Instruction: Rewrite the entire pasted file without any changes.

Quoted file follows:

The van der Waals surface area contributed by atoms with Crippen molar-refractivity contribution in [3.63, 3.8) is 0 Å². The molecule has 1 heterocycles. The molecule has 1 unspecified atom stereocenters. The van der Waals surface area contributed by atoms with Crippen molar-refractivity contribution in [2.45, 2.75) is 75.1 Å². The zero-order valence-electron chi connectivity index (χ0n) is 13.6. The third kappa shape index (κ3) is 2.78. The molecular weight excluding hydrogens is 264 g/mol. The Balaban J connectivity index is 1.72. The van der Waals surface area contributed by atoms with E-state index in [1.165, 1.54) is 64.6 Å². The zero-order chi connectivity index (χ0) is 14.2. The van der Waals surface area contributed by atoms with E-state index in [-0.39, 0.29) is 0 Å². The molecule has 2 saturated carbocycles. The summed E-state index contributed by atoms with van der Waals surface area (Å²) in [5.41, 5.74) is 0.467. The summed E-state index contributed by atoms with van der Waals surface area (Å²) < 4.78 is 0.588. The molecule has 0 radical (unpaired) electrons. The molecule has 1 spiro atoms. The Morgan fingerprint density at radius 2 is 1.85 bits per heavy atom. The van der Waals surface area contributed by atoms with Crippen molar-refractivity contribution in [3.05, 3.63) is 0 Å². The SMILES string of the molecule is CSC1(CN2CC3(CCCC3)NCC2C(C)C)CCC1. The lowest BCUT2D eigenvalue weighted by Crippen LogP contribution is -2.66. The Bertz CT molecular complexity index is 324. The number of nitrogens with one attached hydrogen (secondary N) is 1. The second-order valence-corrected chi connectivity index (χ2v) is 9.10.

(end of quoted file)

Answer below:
The van der Waals surface area contributed by atoms with Crippen molar-refractivity contribution in [3.63, 3.8) is 0 Å². The molecule has 1 heterocycles. The molecule has 1 unspecified atom stereocenters. The van der Waals surface area contributed by atoms with Crippen molar-refractivity contribution in [2.45, 2.75) is 75.1 Å². The zero-order valence-electron chi connectivity index (χ0n) is 13.6. The third kappa shape index (κ3) is 2.78. The molecular weight excluding hydrogens is 264 g/mol. The Balaban J connectivity index is 1.72. The van der Waals surface area contributed by atoms with E-state index in [1.165, 1.54) is 64.6 Å². The zero-order chi connectivity index (χ0) is 14.2. The van der Waals surface area contributed by atoms with E-state index in [-0.39, 0.29) is 0 Å². The molecule has 2 saturated carbocycles. The summed E-state index contributed by atoms with van der Waals surface area (Å²) in [5.41, 5.74) is 0.467. The summed E-state index contributed by atoms with van der Waals surface area (Å²) < 4.78 is 0.588. The molecule has 0 radical (unpaired) electrons. The molecule has 1 spiro atoms. The Morgan fingerprint density at radius 2 is 1.85 bits per heavy atom. The van der Waals surface area contributed by atoms with Crippen molar-refractivity contribution in [3.05, 3.63) is 0 Å². The SMILES string of the molecule is CSC1(CN2CC3(CCCC3)NCC2C(C)C)CCC1. The lowest BCUT2D eigenvalue weighted by Crippen LogP contribution is -2.66. The Bertz CT molecular complexity index is 324. The number of nitrogens with one attached hydrogen (secondary N) is 1. The second-order valence-corrected chi connectivity index (χ2v) is 9.10.